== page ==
Being ready always to give answer to every man that asketh you a reason concerning the hope that is in you, yet with meekness and fear.—1 Peter 3:15In the recent book, The Heart of the Gospel, by Dr. James M. Campbell, the author has this referenceMoreBeing ready always to give answer to every man that asketh you a reason concerning the hope that is in you, yet with meekness and fear.—1 Peter 3:15In the recent book, The Heart of the Gospel, by Dr.
James M. Campbell, the author has this reference to the so-called “Moral Influence View” of the atonement, as set forth by the late Prof. Geo. B. Stevens, D.D., of Yale Theological Seminary: “The main thing lacking in the view is that it does not show how the work of Christ is so related to sin as to be made effective to salvation, nor does it tap the deep fountain of motive from which the moral influence of the Saviour’s influence springs.
It predicates an effect without an adequate cause.” And yet this “Moral Influence View” of the atonement is supposed by many to reduce to a minimum the difficulties in the rationale of the atonement—a conception with which the present writer finds himself unable to agree.The question of the method of salvation deserves a better answer than is commonly given to it- and certainly an answer that does not destroy the atonement.
Indeed, such an answer must be given, if the evangelical faith is to stand, if our rational hold on the grounds of salvation is to be maintained, and if we are to strengthen the faith of others. It cannot be that that Cross which is declared to be “the wisdom of God,” will not commend itself as wise in the method of its working, as well as effective in power, to a spiritually taught insight. The way of salvation must be supremely rational. Customary as it is for many to say that they have “no theory” of the atonement, yet all men who think about it at all do have some theory, whether they intelligibly define it or not.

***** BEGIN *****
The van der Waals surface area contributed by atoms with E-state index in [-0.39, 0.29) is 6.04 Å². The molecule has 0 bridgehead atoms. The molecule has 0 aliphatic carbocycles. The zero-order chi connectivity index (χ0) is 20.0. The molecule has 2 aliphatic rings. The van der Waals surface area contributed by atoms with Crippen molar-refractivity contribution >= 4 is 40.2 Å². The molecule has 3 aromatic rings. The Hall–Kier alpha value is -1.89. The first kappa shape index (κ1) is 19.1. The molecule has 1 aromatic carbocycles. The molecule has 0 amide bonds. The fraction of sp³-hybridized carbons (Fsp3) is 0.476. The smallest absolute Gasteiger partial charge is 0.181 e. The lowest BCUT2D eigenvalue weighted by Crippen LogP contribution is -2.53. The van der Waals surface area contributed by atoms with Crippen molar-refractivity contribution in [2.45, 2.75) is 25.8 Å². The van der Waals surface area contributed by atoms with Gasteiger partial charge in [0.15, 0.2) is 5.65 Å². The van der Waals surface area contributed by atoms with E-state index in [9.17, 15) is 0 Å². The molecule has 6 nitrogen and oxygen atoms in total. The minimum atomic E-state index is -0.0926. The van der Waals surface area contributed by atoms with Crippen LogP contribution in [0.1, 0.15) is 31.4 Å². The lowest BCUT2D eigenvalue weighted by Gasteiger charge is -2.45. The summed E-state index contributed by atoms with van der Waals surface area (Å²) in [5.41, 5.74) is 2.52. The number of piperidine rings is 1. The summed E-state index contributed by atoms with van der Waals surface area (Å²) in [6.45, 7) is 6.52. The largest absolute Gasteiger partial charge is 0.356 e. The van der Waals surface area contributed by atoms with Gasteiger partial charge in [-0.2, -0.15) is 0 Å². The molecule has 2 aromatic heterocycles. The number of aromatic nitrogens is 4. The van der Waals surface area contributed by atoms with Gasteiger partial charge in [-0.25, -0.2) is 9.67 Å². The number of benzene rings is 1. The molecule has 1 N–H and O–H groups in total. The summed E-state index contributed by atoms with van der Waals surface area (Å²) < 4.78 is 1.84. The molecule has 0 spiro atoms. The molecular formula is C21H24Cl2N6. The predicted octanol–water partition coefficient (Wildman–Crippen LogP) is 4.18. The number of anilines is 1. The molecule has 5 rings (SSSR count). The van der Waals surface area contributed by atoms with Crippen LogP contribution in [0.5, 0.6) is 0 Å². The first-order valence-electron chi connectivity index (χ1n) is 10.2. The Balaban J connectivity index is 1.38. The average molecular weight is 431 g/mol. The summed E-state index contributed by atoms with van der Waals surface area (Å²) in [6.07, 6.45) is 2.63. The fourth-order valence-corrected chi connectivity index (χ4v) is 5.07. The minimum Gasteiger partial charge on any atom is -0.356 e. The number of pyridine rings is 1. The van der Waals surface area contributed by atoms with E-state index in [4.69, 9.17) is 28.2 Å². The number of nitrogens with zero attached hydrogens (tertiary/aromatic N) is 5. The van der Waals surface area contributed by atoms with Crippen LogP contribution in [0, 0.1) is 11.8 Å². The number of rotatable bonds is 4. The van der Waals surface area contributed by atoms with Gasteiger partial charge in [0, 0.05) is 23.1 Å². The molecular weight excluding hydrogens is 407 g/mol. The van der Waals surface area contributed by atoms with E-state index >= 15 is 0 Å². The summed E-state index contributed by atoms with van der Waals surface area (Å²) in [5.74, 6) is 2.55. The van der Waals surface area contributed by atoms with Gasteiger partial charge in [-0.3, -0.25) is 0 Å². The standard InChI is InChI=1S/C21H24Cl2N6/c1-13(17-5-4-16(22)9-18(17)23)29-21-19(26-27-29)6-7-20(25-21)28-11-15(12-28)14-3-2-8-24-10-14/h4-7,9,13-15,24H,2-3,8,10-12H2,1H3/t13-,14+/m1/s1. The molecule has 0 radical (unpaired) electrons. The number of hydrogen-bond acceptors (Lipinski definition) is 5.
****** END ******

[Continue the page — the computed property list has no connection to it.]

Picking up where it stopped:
This habit of speaking of having “no theory” on the subject, while holding to the saving value in the fact of Christ’s death, is the fashion of the hour. Sometimes it would appear to be an unoffending way of bowing out of court elements embraced in a Bible view of the subject which some hesitate to acknowledge, and yet which they do not quite have the frankness to disclaim. Doubtless some are in suspense what to believe.In the following pages I shall attempt an answer to the question, “How does the death of Christ save us?” The difficulty in the case is to show the ethical energy resident in Christ’s death as it takes effect upon us: to show how the work accomplished in the death of Christ is so related to sin—to our sin—as to become effective to our salvation: so as to engender motive and impart dynamic to ultimate holiness of life.H.C.M.